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1954: New authority for atomic energy

VIDEO : Nuclear energy comes to the UK

A new body has been established to control the production and development of atomic energy in the UK.

The Atomic Energy Authority Bill was introduced in the House of Commons by Minister of Work Sir David Eccles yesterday and has been published today to update legislation passed in 1946, when the first facilities were established.

Former Chief Planning Officer to the Treasury Sir Edwin Plowden, 47, will chair the new authority.

He will be joined on the Authority by between six and 10 members, who have so far been identified as:

The Atomic Energy Authority (AEA) will be responsible for producing and disposing of atomic energy and radioactive waste and with government approval it may allocate grants and loans for developing research and production.

The government will retain close links and strict control over atomic weapons.

The Waverley Report

The re-organisation is in line with the findings of the committee set up by the government last April under the chairmanship of Lord Waverley.

The Waverley Report - which is not publicly available for security reasons - formed the basis of a White Paper presented to parliament last November.

It described the growing importance of atomic energy and the variety of commercial applications for it which suggested it would be better run as a large industrial facility than by a government department.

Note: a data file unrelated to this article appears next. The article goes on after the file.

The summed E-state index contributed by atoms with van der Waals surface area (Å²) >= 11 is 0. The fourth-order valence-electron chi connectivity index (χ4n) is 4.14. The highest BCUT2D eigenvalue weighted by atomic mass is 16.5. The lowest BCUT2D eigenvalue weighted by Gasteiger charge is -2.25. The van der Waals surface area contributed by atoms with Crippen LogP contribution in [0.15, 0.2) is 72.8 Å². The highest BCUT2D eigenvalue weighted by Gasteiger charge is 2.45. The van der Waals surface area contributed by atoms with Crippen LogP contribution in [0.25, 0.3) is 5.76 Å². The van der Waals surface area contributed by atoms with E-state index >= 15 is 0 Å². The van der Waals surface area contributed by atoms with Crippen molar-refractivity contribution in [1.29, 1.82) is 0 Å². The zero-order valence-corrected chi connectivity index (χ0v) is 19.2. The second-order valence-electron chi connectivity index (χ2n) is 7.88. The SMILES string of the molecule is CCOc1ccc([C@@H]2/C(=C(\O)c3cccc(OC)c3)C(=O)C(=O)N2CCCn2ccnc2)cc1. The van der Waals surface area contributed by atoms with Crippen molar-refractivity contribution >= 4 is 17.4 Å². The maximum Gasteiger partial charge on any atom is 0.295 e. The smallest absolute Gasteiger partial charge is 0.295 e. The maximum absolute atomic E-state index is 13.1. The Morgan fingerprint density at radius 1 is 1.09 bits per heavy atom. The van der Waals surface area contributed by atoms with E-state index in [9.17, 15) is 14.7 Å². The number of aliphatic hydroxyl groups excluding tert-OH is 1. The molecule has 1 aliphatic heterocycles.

Changes began at the beginning of the year when responsibility for atomic energy was moved from the Minister of Supply to the Lord President of the Council, Lord Salisbury, a non-departmental post.

His role is to decide government policy for the industry and to distribute large sums of money voted for it by parliament.

In Context
The United Kingdom Atomic Energy Authority (UKAEA) has continued to pioneer the development of nuclear energy.

It is responsible for six sites at Dounreay in Caithness, Risley in Cheshire, Sellafield in Cumbria, Winfrith in Dorset and Culham and Harwell in Oxfordshire,.

Much of its current work is concerned with safely decommissioning old nuclear sites for conventional or other use.

It remains a non-departmental public body, under the direction of the Department of Trade and Industry.

The UKAEA provides the UK's input into the European fusion research project and expert advice on nuclear installations round the world.

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